Kathryn Atherton has one goal: to become the first woman architect in Britain. Marriage doesn’t figure in her plans. Despite the odds, her schooling is behind her. Now she needs experience. When she’s sent to a small tidal island in Cornwall to remodel a castle, the last thing Kathryn wants is to be attracted to its roguishly handsome owner.

Kathryn is determined to keep things professional, but the sizzling attraction between her and the duke quickly blazes out of control. When Darcy learns that Kathryn is an heiress whose fortune would save St. Gabriel’s Mount, he wages the most important battle of his life: to woo and win the woman who’s captured his heart. But (in an homage to Austen), the Duke’s first proposal is so Darcyesque, he is refused. In any case, duchesses can’t be architects. And Kathryn has worked too long and too hard to give up her career for anyone….

Kathryn Atherton, architect, is sent in her boss’s stead to a tidal island off Cornwall to consult on the renovation of…a castle! She’s almost a licensed architect, almost, the first in Britain, and this will certainly be a boost in her career. She arrives at St. Gabriel’s Mount to meet the Duke of Darcy, who not only answers his own front door but also mistakes her for the new schoolteacher in the village.

Lance Granville has been the Duke of Darcy for only a few weeks after the sudden death of his elder brother. The duchy is drowning in debt, the estate drastically reduced and mortgaged, and Lance really doesn’t have the time (or money) for an architect to renovate the castle. Especially if said architect is a woman. He would much rather escape back to his Navy command. But Miss Atherton is talented and persuasive so Lance agrees to let her remain for the agreed three weeks to develop the renovation plans (although he really has no intention of putted the scheme in to action).

Soon enough, Lance learns that Kathryn is a richer-than-rich American heiress, with a proposed dowry to the tune of seven figures in American dollars. If he marries her, her dowry will not only save the duchy but put the village to rights. So Lance proposes – badly. Kathryn a) does not intend to give up her career to swan around as a duchess and b) she will only marry for love. Lance is chastened – his grandmother puts it in perspective for me – but determined not to give up. Although he isn’t exactly forthcoming about the duchy’s financial woes, an omission that will come back to haunt him later.

Duke Darcy’s Castle is a very sweet romance between an architect and Modern Woman and a brand-new duke (he used to be in the Navy). The romance is medium-steamy, with a lot of good, feminist sentiment about working women and women’s roles (I did love Lance’s grandmother quite a lot who is in Kathryn’s corner from the get-go). The plot trips along very neatly – with a couple of fun interludes where the couple gets to interact with each other – and ties up nicely, but the tension between hero and heroine didn’t quite pay off to my satisfaction. It felt unbalanced in a way – he had to prove he wasn’t a twerp or out for her money (which, lets be honest, would this love story have happened had he not learned she was worth seven figures?) while she had to decide that adding a ranking title to her fortune would unlock many doors for her as an architect who also happened to be woman. Lance’s first “Darcy-esque” proposal was excellent. The setting of a castle on a tidal island – based on the real-life St. Michael’s Mout – was quite unique.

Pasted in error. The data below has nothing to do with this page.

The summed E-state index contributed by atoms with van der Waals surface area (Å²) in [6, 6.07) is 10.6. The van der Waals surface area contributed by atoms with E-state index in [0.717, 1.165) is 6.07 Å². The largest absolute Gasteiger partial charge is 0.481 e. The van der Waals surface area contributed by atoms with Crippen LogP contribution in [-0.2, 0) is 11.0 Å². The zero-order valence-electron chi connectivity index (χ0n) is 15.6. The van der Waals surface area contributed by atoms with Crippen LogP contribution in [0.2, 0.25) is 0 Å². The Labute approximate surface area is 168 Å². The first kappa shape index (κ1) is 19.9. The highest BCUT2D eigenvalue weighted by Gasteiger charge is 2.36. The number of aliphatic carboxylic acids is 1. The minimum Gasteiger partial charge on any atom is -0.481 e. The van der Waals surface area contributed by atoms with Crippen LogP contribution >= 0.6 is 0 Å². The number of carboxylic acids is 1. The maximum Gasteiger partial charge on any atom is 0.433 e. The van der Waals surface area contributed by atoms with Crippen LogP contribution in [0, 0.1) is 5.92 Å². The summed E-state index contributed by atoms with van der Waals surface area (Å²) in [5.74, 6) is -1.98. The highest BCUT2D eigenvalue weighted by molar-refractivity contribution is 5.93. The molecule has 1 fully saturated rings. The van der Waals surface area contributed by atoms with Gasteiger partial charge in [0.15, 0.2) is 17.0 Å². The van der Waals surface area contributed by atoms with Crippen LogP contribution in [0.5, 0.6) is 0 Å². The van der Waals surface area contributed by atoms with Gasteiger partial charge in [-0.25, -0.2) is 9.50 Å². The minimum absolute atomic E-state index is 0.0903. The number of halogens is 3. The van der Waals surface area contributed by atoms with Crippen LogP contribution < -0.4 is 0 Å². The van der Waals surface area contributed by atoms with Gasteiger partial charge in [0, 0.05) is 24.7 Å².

Duke Darcy’s Castle is the third book in the Dare to Defy series, which follows three unconventional American heiress sisters. I haven’t read the first two books, Runaway Heiress and Summer of Scandal, but I was able to get the gist of the connections easily enough so don’t worry about getting caught up before reading this one. The sisters do make an appearance in Duke Darcy’s Castle but the plot doesn’t spoil any of the particulars of their books.

Dare to Defy series James


Syrie JamesAuthorPhoto2012SYRIE JAMES is the USA TODAY and Amazon bestselling author of thirteen novels of historical, contemporary, and young adult fiction and romance. Her books have hit many Best of the Year lists, been designated as Library Journal Editor’s Picks, and won numerous accolades and awards, including Best New Fiction by Regency World Magazine (the international bestseller “The Lost Memoirs of Jane Austen”), and the national Audiobook Audie for Romance (“The Secret Diaries of Charlotte Bronte”, also named a Great Group Read by the Women’s National Book Association). Los Angeles Magazine dubbed Syrie the “queen of nineteenth century re-imaginings,” and her books have been published in twenty languages. A member of the Writer’s Guild of America, Syrie is also an established screenwriter and playwright who makes her home in Los Angeles. An admitted Anglophile, Syrie has addressed audiences across the U.S., Canada, and the British Isles.


Duke Darcy’s Castle was released on ebook from Avon Impulse on February 25 – the mass market paperback will be released March 24, 2020.

I’m participating in a blog tour with Laurel Ann at Austenprose! See the Austenprose review and a schedule for other features and reviews.

Dear FTC: I read a digital galley of this book from the publisher via Edelweiss